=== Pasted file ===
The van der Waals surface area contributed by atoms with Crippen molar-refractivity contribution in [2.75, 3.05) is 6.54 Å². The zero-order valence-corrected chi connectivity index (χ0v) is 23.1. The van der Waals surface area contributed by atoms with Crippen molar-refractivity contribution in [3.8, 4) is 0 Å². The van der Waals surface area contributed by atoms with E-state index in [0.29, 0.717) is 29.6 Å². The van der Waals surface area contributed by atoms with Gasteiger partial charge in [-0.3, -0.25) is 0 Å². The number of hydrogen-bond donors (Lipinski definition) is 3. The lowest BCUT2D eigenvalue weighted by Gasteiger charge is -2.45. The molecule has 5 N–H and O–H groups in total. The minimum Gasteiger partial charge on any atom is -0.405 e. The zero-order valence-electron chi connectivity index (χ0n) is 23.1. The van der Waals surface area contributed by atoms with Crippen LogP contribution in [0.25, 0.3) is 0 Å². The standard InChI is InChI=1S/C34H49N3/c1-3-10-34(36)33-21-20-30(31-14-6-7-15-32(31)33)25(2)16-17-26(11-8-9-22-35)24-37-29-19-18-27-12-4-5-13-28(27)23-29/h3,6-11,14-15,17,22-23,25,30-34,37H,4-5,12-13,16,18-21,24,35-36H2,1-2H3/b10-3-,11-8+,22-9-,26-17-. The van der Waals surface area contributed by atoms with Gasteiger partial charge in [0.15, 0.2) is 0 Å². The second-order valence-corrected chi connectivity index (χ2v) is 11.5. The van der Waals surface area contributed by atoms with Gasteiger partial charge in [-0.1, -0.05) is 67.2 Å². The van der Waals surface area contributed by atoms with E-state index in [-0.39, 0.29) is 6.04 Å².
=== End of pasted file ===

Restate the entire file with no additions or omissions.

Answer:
The van der Waals surface area contributed by atoms with Crippen molar-refractivity contribution in [2.75, 3.05) is 6.54 Å². The zero-order valence-corrected chi connectivity index (χ0v) is 23.1. The van der Waals surface area contributed by atoms with Crippen molar-refractivity contribution in [3.8, 4) is 0 Å². The van der Waals surface area contributed by atoms with E-state index in [0.29, 0.717) is 29.6 Å². The van der Waals surface area contributed by atoms with Gasteiger partial charge in [-0.3, -0.25) is 0 Å². The number of hydrogen-bond donors (Lipinski definition) is 3. The lowest BCUT2D eigenvalue weighted by Gasteiger charge is -2.45. The molecule has 5 N–H and O–H groups in total. The minimum Gasteiger partial charge on any atom is -0.405 e. The zero-order valence-electron chi connectivity index (χ0n) is 23.1. The van der Waals surface area contributed by atoms with Crippen LogP contribution in [0.25, 0.3) is 0 Å². The standard InChI is InChI=1S/C34H49N3/c1-3-10-34(36)33-21-20-30(31-14-6-7-15-32(31)33)25(2)16-17-26(11-8-9-22-35)24-37-29-19-18-27-12-4-5-13-28(27)23-29/h3,6-11,14-15,17,22-23,25,30-34,37H,4-5,12-13,16,18-21,24,35-36H2,1-2H3/b10-3-,11-8+,22-9-,26-17-. The van der Waals surface area contributed by atoms with Gasteiger partial charge in [0.15, 0.2) is 0 Å². The second-order valence-corrected chi connectivity index (χ2v) is 11.5. The van der Waals surface area contributed by atoms with Gasteiger partial charge in [-0.1, -0.05) is 67.2 Å². The van der Waals surface area contributed by atoms with E-state index in [-0.39, 0.29) is 6.04 Å².